Studio Wills + Architects uses clever shapes and curated materials to overcome the restricted site of this modernist home
Often, the best design emerges from the strictest of constraints. This three-storey house by Studio Wills + Architects is an excellent example and a testament to the architect’s deft hands. Sitting on the highest point of the Adelphi Park Estate in Singapore’s central area, the home’s 6,199sqft plot enjoys a sweeping view of its low-rise landed neighbourhood and the distant Central Catchment Nature Reserve.
However, the elevated plot also has a 7.5m road buffer setback, imposed by the local planning authorities, along the length of the site, which considerably limits its buildable footprint into a narrow trapezoid with a tapered point.
Adding to this constraint was the clients’ extensive programmatic brief. Housing a family of four with occasional visits from the grandparents, its must-haves included a living and dining area served by a kitchen and back-of-the-house facilities, a family room, three bedrooms with ensuite bathrooms, one master suite and two home offices/study areas. Other requirements were a sheltered carpark for six cars, an entertainment room that fits a pool table, a bar and home theatre. These had to be arranged to maximise the view of the estate and nature reserve.
The massing of the house stretches over the entire length of the site to regain the areas lost to the setback. Spaces that do not require daylight and views – service areas, carpark, and entertainment room – are placed on the basement level, which is not limited by the setback. On the ground floor, the setback area itself is occupied by a lawn and a garden that flank the driveway to the basement. The rest of the spaces are arranged within three storeys articulated with three contrasting materials.
“The design had to accommodate the client’s wish for mid-century modern aesthetics, including a diverse palette of materials, such as off-form concrete, bricks, steel and timber, which they are fond of,” shares William Ng, Founder and Principal Architect of Studio Wills + Architects, who helmed the project.
“However, the most challenging aspect of the project remained to be the need to satisfy the clients’ penchant for rectilinear blocks in a trapezoidal site and right-sizing the building for a site that had little buildable areas due to the severe building setback requirements.”
The clients’ fondness of the mid-century modern’s diverse material palette was a boon to Ng’s design, which responded to the brief with a tripartite arrangement of stacked boxes affectionately dubbed the Glass Box, Concrete Box and Steel Box. Together, they gave the house its name, the Trio Stack.
On the ground level is the Glass Box, containing the living and dining areas, the kitchen, and the guest bedroom, all of which enjoy visual access to the garden on all sides, thanks to its glazed walls. An entrance patio, a long-stretching veranda and a shaded cosy outdoor sitting area mediate the inside and outside.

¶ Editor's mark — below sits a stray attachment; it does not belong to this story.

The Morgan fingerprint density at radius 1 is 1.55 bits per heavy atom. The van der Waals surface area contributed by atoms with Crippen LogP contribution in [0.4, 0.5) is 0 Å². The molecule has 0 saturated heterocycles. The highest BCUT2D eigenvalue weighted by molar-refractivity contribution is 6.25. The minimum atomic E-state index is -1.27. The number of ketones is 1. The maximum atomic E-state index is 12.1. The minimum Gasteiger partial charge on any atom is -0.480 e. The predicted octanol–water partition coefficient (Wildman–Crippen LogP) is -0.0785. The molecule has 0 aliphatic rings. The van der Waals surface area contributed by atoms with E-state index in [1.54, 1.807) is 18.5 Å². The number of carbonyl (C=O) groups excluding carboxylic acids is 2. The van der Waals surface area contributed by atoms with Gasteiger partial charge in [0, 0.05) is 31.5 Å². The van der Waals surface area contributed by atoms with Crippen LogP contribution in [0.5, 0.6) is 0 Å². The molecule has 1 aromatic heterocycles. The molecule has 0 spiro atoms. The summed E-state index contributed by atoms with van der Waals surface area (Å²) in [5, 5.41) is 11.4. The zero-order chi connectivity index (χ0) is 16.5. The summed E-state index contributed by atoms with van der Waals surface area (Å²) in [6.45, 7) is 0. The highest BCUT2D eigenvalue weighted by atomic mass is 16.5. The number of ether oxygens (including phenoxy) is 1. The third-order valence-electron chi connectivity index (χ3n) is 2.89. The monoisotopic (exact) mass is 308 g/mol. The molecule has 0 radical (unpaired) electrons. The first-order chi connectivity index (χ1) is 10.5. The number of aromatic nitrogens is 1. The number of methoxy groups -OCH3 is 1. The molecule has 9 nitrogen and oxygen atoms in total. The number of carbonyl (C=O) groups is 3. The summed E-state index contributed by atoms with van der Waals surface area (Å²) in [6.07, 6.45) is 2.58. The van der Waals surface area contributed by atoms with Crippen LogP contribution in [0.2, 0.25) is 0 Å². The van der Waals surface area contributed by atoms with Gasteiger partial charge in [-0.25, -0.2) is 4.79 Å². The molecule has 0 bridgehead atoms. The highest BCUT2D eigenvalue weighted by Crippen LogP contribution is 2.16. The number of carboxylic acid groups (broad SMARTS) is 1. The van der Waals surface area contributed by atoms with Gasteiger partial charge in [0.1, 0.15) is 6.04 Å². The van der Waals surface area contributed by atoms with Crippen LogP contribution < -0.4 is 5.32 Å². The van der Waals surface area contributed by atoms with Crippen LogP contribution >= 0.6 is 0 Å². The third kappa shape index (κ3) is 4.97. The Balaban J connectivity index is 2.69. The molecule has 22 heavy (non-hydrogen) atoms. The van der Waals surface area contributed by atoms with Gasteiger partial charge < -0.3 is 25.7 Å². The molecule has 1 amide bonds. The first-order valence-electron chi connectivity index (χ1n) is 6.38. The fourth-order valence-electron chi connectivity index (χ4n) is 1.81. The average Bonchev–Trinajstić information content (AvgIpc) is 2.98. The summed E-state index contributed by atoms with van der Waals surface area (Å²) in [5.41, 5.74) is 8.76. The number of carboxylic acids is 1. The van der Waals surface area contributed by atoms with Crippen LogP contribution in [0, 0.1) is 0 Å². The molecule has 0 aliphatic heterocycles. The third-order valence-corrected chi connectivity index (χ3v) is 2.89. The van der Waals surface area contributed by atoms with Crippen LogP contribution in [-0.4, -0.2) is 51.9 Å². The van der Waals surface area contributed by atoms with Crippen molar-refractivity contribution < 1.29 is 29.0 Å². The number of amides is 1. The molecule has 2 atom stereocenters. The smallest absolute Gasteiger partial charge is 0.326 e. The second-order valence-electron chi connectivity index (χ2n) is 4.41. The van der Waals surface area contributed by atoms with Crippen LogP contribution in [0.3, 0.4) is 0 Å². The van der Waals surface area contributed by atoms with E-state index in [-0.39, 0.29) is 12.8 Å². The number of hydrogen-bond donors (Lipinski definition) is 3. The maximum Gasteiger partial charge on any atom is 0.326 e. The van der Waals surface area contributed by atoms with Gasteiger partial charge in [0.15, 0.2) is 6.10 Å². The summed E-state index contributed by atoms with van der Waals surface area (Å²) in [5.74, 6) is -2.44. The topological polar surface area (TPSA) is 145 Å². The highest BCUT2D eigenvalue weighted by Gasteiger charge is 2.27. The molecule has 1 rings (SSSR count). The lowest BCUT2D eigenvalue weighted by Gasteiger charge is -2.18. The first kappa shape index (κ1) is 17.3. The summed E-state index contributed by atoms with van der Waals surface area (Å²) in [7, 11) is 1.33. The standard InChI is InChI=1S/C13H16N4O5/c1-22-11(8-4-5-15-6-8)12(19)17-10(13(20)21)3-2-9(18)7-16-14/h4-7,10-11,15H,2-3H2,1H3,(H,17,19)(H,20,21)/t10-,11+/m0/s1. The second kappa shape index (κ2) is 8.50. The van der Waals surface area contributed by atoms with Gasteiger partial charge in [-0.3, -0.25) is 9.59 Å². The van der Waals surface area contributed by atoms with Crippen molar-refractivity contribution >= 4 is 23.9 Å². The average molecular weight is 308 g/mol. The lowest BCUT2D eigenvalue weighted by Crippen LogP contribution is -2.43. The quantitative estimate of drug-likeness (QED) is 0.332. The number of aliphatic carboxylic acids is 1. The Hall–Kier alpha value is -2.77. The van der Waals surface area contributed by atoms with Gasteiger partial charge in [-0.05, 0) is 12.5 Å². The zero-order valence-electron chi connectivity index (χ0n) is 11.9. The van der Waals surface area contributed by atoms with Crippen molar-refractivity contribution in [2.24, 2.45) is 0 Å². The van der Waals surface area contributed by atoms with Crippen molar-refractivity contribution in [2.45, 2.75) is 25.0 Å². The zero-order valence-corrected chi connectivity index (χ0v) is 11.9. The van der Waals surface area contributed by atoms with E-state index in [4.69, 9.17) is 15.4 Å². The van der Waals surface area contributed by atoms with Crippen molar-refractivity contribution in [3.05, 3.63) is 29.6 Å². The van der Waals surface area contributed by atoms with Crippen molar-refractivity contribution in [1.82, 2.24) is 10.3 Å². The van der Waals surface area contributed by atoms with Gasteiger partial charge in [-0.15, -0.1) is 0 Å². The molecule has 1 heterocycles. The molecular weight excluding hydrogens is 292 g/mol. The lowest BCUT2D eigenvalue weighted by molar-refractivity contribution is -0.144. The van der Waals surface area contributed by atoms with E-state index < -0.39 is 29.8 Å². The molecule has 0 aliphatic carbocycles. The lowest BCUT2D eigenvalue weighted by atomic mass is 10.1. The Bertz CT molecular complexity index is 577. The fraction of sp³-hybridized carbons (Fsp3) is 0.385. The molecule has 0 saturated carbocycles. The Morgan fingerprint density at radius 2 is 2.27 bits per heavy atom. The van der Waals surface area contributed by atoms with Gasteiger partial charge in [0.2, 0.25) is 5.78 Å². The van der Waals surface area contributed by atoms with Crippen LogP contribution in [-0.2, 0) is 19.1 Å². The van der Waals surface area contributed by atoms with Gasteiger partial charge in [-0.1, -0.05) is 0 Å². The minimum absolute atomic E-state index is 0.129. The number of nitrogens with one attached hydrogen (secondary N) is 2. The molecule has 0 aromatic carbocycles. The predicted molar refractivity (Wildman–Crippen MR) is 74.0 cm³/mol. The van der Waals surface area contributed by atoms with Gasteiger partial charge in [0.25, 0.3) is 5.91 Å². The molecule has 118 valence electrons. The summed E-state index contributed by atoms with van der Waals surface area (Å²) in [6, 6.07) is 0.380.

Above this level is the Concrete Box, which contains the two children’s bedrooms, the wife’s study and the family room. Its concrete facade is stretched out to wrap around the perimeter of the buildable area, creating an impression of a larger building. Seen from the front, the Concrete Box looks rectilinear, but both of its side elevations reveal folded corners – one features a viewing window for the study, and the other hovers above the outdoor room on the ground level, forming a band around its single Caesalpinia ferrea tree and shielding the Glass Box from the harsh tropical sun.
Commonly known as the leopard tree or Brazilian ironwood, the tree nicely fills out the negative space wrapped by the concrete band. “We were not involved in the selection of plants, but we did suggest that there should be a single tree in that space, and that it should have delicate and filigree-like branches to complement the Concrete Box,” explains Ng.
Crowning the house is the Steel Box. “It’s more aluminium than steel, actually,” he quips. “But the reference as steel alludes to its lightness.” Resting lightly above the solidness of the Concrete Box, this pavilion-like box contains the master suite and the husband’s study, each featuring an outdoor terrace overlooking the Central Catchment Nature Reserve.
A single pier finished with black bricks containing the vertical circulation binds the trio of boxes together. The material was chosen for its visual weight, which creates an impression of the entire building being held together and secured by a single anchoring vertical element. “It also complements the metal elements such as fenestrations, screens, railing and coping which were powder-coated black for visual uniformity,” adds Ng.
Asked about which part of the design he is most proud of, he shares about the curated materials. “We embraced the diverse material palette and elements the clients were fond of and approached the selection, application and detailing in a way that ensured that the entire palette remains cohesive, subdued and restrained to avoid what could potentially be a visually ‘busy’ design.”
An example of this is the selection of the concrete. “The client had originally wanted off-form concrete walls, but we proposed 65mm-wide board-form ribbed concrete walls to match the chosen bricks. The concrete walls are further stepped in the section for textural effect and to mimic the brick courses,” he says.
The house’s balanced interplay of visual opaqueness and porosity, and harmonious material palette, is further enhanced by incorporating elements that are meaningful to the clients. One of them is the window louvres, which they use in their house in Malaysia, he explains, “They found this to be a climatic-responsive device to address their need for a well-shaded and well-ventilated interior without reliance on mechanical ventilation.”
For homeowners, it’s the little things like this that turn a house into a home.